FLEISH­MANHIL­LARD’S TIPS

FOR SUC­CESS ON TWIT­TER

Finweek English Edition - - INSIGHT - Don’t be the ob­nox­ious per­son that doesn’t stop talk­ing about them­selves. Don’t be the creep look­ing to seal the deal with one of your guests. Don’t be the wallflower that says noth­ing.

Twit­ter would make them the tar­get of neg­a­tiv­ity,” he adds. “What they fail to re­alise is that it’s not the pres­ence of so­cial me­dia, but the ac­tions of the busi­ness that make them a tar­get.”

An­other mis­take, ac­cord­ing to Car­ne­son, is view­ing Twit­ter purely as a mar­ket­ing or brand­ing tool when there are ac­tu­ally ad­di­tional func­tions for en­ter­prise use – such as re­cruit­ment, lead gen­er­a­tion and as a real-time, al­ways-on cus­tomer ser­vice chan­nel.

“There are very few brands us­ing the chan­nel to its fullest abil­ity, but some lo­cal brands are do­ing a great job as to­tally-im­mersed so­cial busi­nesses where they have so­cial gov­er­nance in place, a so­cial ed­i­to­rial board and make Con­verse, but lis­ten first. Twit­ter is like sit­ting down at a ta­ble dur­ing a din­ner party… ·

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· Be hu­man, ap­proach­able and en­gag­ing. De­fine your pur­pose for the chan­nel up­front. Know your au­di­ence. Know that if it’s worth cre­at­ing, it’s worth pro­mot­ing (or­ganic reach will only take you so far).

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Dono­van White, so­cial me­dia strate­gist at dig­i­tal agency NA­TIVE VML, says that some busi­nesses have had great suc­cess on Twit­ter when it comes to cus­tomer ser­vice – us­ing the plat­form to learn about cus­tomer be­hav­iour and then ad­just­ing and re­spond­ing ac­cord­ingly.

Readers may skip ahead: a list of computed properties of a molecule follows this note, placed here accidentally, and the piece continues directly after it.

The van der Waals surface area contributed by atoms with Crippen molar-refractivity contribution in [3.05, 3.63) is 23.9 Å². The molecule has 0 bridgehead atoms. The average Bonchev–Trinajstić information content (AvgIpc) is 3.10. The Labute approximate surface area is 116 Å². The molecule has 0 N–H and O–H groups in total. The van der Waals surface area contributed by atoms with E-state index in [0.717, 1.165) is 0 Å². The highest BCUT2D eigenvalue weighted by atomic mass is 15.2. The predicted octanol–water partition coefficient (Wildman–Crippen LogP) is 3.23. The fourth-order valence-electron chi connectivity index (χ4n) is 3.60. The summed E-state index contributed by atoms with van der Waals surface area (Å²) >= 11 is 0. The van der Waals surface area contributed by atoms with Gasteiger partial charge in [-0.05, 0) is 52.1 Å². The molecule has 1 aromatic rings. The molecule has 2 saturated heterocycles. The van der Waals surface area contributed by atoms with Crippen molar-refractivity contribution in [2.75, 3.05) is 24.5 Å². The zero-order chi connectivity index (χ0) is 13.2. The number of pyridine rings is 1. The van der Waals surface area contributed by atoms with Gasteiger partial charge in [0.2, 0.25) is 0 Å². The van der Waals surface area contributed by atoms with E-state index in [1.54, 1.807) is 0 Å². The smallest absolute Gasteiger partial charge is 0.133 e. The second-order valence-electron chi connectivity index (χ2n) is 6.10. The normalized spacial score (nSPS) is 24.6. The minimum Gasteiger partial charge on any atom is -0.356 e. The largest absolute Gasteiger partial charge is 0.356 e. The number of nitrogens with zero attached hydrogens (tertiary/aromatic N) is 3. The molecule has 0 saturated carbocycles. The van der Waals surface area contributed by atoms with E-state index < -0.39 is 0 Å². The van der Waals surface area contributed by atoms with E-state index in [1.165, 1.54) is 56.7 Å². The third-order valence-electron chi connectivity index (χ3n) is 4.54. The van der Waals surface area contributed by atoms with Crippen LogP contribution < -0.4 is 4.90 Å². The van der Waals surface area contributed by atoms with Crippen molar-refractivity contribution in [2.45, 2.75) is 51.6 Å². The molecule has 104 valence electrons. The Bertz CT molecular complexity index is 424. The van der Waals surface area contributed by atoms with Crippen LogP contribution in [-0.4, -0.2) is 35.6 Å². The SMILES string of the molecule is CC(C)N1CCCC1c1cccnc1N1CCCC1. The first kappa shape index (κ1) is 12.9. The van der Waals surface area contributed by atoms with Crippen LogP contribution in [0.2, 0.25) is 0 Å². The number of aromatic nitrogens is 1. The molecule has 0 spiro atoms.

“If the brand is in the FMCG [fast­mov­ing con­sumer goods] mar­ket, for ex­am­ple, then a deep un­der­stand­ing of con­sumer be­hav­iour is re­quired in or­der to find that sweet spot and to iden­tify cus­tomer needs – some­thing which Twit­ter can solve in a unique way,” he says.

White cau­tions that if a brand is go­ing to be on Twit­ter, it must have a per­son­al­ity “that can connect with the con­sumer in a per­sonal, pur­pose­ful and ex­pe­ri­en­tial man­ner”.

This i s some­thing t hat FNB’s @RBJa­cobs Twit­ter ac­count has got­ten When re­view­ing the ob­jec­tives for a po­ten­tial Twit­ter cam­paign or strat­egy, the ex­perts in­sist that bud­get must be part of the con­ver­sa­tion. How­ever, while busi­ness lead­ers are used to de­vot­ing bud­get to t ra­di­tional ad cam­paigns and the oc­ca­sional glossy ad­ver­to­rial, they cer­tainly aren’t used to as­sign­ing bud­get for Twit­ter and other so­cial me­dia cam­paigns that are sup­posed to be free − a wide­spread and fa­tal mis­un­der­stand­ing, ac­cord­ing to the dig­i­tal gu­rus.

To­day, there is so much con­tent cir­cling around that one needs to pay to be heard. Hence Twit­ter’s everexpanding list of ad­ver­tis­ing op­tions, such as pro­moted t weets, pro­moted ac­counts and even pro­moted trends.

“So­cial me­dia is only free if you do not va l ue your t i me,” i nsists Fleish­manHil­lard’s Car­ne­son. One of the big­gest mis­takes that busi­nesses make, he says, “is not mak­ing the in­vest­ment where the con­ver­sa­tions are hap­pen­ing”.

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